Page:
You arrive at your office one morning and there’s a note on your desk. Your secretary, or another staff member, forgot to mail in a tax form and now it’s late. This isn’t good news, but it’s not the end of the world, either. Mail in the tax form immediately, as the sooner the IRS gets it, the better. While the IRS will likely assess penalties if you owe money, you are in a much better situation by mailing the form in as soon as you realize it is late. Whatever penalties they assess, you will receive notice of.
However, if you receive a notice from the IRS stating your tax form was never filed, you may have more of a problem. If this happens, you need to do the following:
First, determine exactly which form is missing and for which period. Go through your records to try to find the form, and if you find it – that’s great. Mail it in, and realize the IRS will likely assess penalties, especially if you owe money.
What type of penalties? If you owe money, and your tax forms are late, you could be assessed with a 5 percent penalty per month of the amount due, up to 25 percent. This can add up fast, so the best thing you can do is get that tax form in as soon as possible, and pay the amount you owe. If you know you are going to miss a deadline, and you know you owe money, see if you can file an extension. You still owe the money, and you should try to pay at least 90 percent of what you owe, but the penalties will be less.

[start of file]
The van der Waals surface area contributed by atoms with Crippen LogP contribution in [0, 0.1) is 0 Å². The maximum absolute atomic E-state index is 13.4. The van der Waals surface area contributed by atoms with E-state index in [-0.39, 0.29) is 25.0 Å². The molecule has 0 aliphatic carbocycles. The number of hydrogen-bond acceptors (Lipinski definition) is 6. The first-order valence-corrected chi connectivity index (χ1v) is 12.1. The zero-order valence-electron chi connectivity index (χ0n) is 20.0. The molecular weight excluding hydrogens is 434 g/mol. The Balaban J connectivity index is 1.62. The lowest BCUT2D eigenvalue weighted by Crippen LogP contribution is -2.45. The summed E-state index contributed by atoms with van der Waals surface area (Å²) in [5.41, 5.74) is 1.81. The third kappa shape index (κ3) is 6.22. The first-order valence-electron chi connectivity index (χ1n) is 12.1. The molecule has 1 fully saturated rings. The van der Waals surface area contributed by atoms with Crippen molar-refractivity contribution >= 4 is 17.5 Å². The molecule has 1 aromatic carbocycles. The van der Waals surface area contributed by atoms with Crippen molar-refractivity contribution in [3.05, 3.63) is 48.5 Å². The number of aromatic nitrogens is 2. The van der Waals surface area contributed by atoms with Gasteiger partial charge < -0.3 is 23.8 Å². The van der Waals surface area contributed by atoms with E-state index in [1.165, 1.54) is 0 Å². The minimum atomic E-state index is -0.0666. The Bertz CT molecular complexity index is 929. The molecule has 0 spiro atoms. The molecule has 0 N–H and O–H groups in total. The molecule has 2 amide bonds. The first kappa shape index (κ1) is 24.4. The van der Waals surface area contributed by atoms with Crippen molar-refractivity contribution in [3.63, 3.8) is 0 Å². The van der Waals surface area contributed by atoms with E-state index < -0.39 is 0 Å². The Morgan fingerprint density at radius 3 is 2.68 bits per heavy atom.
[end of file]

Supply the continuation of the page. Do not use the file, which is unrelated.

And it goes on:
If, on the other hand, you are unable to find the missing tax form, this may mean that it was mailed to the IRS and it was lost – either in the postal service or within the IRS. If there was a balance due on this tax form, you can ascertain that a check was cut for that amount, and if so, you can see if that check has cleared your bank.
Assuming your check has cleared the bank, this is good news. You will want to contact the IRS with this information. When you write the letter to the IRS, include a copy of the original form, plus proof that the check cleared your bank. This should take care of the matter for you, with no penalties. You may want to check in with your accountant to be sure you’re not missing anything, before you mail in the tax form and letter.
Missing a tax deadline is not necessarily a catastrophe, but every scenario is different. The best advice is to discuss any issues with the IRS with your tax professional. They will be able to help you plan the best way to minimize penalties and other fees, and they will be able to contact the IRS on your behalf.